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Apple's iTunes Radio, Beats, and Others Hit With Unpaid Royalty Suits Over Pre-1972 Music

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Original poster
Apr 12, 2001
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Following a lengthy lawsuit that pitted Sirius XM Radio against members of classic rock band The Turtles in a fight over royalties for music recordings made before 1972, new class action lawsuits have been filed against Apple, Sony, Google, and Rdio over their streaming music services (via The Recorder). As noted by Law360, Beats Music has also been hit with a suit.

According to the suits, filed yesterday by Zenbu Magazines Inc., streaming services like iTunes Radio, Beats, and Google Play Music have been making money off of pre-1972 music recordings without paying any royalties to the owners of the original recordings.

Zenbu owns the copyrights to many songs in question and is represented by The Law Office of Jack Fitzgerald in San Diego. The lawsuit seeks to create a certified "class of all owners of recordings made before February 15, 1972, whose recordings appear on streaming services."
While musical compositions have been protected under U.S. copyright law since 1831, sound recordings were only added to the federal copyright act in 1972. That's meant that the holders of copyrights to pre-1972 compositions--largely music publishers--have been paid royalties for public performances while those holding the copyrights to recordings--largely record labels--have not.
As noted by The Recorder, last year a judge in Los Angeles decided to extend ownership rights for pre-1972 recordings to include public performances. Similarly, in that case of Sirius XM versus owners of the sound recordings made by The Turtles in the 1960s, U.S. District Judge Philip Gutierrez ruled against Sirius.

The lawsuits come at a time when Apple is working behind the scenes for an upcoming relaunch of the Beats Music streaming service, rumored to include integration into iTunes and iOS in general. "The streaming services don't have a good idea of what their total liability is going to be," noted Santa Clara law professor Tyler Ochoa, with the lawsuits against the numerous streaming music services "inevitable", following the Sirius XM case.

Due to the growing popularity of streaming services worldwide, Ochoa sees some of the companies perhaps pulling those pre-1972 songs to avoid further liability, with record labels falling in line with their own lawsuits against the services for better royalty deals.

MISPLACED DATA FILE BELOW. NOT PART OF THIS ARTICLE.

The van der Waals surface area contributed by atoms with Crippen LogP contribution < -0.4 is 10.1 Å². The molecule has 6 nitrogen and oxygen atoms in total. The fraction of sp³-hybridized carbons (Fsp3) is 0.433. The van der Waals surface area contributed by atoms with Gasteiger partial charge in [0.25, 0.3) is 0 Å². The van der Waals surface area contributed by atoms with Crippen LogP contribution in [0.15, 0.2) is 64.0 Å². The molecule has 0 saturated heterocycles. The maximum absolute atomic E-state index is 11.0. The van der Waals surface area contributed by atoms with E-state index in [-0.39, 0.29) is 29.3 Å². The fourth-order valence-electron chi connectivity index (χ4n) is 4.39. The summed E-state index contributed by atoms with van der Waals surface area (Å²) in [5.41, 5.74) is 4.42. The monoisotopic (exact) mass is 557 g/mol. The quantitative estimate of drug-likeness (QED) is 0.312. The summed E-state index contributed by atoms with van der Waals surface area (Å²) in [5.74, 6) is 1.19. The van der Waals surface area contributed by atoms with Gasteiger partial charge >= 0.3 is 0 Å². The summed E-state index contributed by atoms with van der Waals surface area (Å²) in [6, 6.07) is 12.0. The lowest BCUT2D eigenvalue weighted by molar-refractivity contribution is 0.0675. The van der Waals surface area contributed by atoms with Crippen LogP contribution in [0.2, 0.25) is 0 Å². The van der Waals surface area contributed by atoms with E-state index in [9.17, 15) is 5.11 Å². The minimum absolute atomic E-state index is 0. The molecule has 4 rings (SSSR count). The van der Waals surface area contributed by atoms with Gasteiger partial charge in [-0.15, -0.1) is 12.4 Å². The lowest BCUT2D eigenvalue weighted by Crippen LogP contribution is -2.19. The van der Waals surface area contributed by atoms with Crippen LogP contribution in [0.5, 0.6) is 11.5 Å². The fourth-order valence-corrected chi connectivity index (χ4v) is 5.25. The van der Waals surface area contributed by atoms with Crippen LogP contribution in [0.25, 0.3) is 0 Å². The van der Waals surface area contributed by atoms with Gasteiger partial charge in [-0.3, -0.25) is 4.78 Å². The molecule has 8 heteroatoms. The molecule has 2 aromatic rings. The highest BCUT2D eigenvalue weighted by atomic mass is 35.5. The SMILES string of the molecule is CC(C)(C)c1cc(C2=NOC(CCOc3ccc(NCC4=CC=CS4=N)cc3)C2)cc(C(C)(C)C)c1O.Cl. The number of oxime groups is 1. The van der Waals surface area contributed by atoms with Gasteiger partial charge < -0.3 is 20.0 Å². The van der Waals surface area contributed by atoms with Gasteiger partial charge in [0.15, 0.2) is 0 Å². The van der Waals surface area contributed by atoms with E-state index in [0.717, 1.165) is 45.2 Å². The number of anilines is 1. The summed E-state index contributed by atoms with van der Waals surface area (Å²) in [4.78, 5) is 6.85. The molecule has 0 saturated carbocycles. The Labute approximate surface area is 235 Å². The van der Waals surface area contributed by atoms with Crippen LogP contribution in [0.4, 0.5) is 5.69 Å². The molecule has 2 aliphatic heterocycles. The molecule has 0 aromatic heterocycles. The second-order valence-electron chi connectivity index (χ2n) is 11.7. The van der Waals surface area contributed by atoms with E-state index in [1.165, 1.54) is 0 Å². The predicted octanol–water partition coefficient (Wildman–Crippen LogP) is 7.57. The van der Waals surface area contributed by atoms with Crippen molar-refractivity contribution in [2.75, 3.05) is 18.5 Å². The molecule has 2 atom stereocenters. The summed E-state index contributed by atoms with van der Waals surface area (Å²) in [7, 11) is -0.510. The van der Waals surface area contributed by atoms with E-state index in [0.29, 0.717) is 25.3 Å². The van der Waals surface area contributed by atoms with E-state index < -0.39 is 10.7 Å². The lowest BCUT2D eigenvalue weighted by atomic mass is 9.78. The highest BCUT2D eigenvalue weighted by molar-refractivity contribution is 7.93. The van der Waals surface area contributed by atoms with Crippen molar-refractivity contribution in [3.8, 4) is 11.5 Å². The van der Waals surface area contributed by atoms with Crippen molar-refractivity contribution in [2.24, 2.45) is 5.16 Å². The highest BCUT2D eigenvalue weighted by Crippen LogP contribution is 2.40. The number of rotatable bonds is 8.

Article Link: Apple's iTunes Radio, Beats, and Others Hit With Unpaid Royalty Suits Over Pre-1972 Music
 

TsunamiTheClown

macrumors 6502a
Apr 28, 2011
571
12
Fiery+Cross+Reef
Not sure i really understand what's going on here.

It seems like there are two different things being said here. So do you have to pay royalties for on content you stream that was produced before 1972 or not? Is that the basic legal question here or am I missing something?
 

solamar

macrumors regular
Dec 30, 2008
179
72
Seems confusing to say the least..

First, how do they know whats been streamed since it's probably not been well tracked.. so how do you determine damages.

Second, Music prior to 1972, ummm who's alive still is probably still small.. so the question is, who has 'rights'? and since when are those rights indefinite? :rolleyes:

I mean seriously, common.. Who's benefiting here? a new form of 'patent troll' moving into the 'copyright' business that bought rights and really has NO intrinsic or artistic interest in protecting rights, just making money off of someone else work?:confused:

Thats what I'm seeing here..
 

Yvan256

macrumors 603
Jul 5, 2004
5,049
927
Canada
Copyrights

The original length of copyright in the United States was 14 years, and it had to be explicitly applied for. If the author wished, they could apply for a second 14‑year monopoly grant, but after that the work entered the public domain, so it could be used and built upon by others.

Now it's been extended so many times that copyrights now last almost as much as the average life span in modern countries and the fact that works should be public domain after the copyright period is over is something that most people don't even know about.
 

ArtOfWarfare

macrumors G3
Nov 26, 2007
8,937
4,786
The original length of copyright in the United States was 14 years, and it had to be explicitly applied for. If the author wished, they could apply for a second 14‑year monopoly grant, but after that the work entered the public domain, so it could be used and built upon by others.

Now it's been extended so many times that copyrights now last almost as much as the average life span in modern countries and the fact that works should be public domain after the copyright period is over is something that most people don't even know about.

I'm fine with it taking 70 years for books to enter public domain.
And there's nothing stopping you from having your works enter the public domain earlier than that (some early games come to mind, such as Doom).